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Hastings Law Journal

Authors

Deborah Brundy

Abstract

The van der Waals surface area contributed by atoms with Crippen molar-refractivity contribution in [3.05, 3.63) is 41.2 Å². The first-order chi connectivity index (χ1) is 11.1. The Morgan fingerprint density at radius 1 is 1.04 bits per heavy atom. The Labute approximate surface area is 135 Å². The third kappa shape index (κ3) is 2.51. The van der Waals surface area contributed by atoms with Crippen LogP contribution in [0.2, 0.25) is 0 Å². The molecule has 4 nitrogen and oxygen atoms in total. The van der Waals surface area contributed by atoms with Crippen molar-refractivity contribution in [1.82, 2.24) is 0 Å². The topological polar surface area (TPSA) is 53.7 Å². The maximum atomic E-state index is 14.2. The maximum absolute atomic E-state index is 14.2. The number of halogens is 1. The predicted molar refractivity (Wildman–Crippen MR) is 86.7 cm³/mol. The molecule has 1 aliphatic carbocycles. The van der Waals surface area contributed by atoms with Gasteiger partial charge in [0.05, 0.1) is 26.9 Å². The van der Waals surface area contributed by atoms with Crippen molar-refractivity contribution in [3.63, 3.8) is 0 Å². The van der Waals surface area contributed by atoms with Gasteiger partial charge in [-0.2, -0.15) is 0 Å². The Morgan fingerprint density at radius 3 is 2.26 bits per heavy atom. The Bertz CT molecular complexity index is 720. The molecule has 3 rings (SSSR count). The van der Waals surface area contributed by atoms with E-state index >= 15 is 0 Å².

After years of enduring devastating loss of property and life, toxic air quality and intermittent power shutoffs, the public is primed for dramatic change to ensure a safe and resilient power grid. To achieve this, Californians are demanding that utilities bury the wires. As the court in Town of Tiburon v. Bonander emphasized over a decade ago, “it requires no independent research to support the self-evident conclusion that placing overhead utility wires underground will reduce the risk of weather-related power outages as well as the safety risk posed by downed utility poles and lines.”1 Wholesale undergrounding is not the cure-all to California’s megafires, but the evidence demonstrates that a wholesale review and revision of California’s regulatory system for permitting and implementing undergrounding is required. This Note brings together the available research on undergrounding in the backdrop of climate change and its social, environmental and economic impacts on California. The findings establish that a “holistic evaluation of costs and benefits” substantiates the public’s desire for undergrounding. The outsized benefit of lowering the risk and costs of megafires for the state and its citizens demands that California take action to cause utilities to underground power lines wherever feasible.

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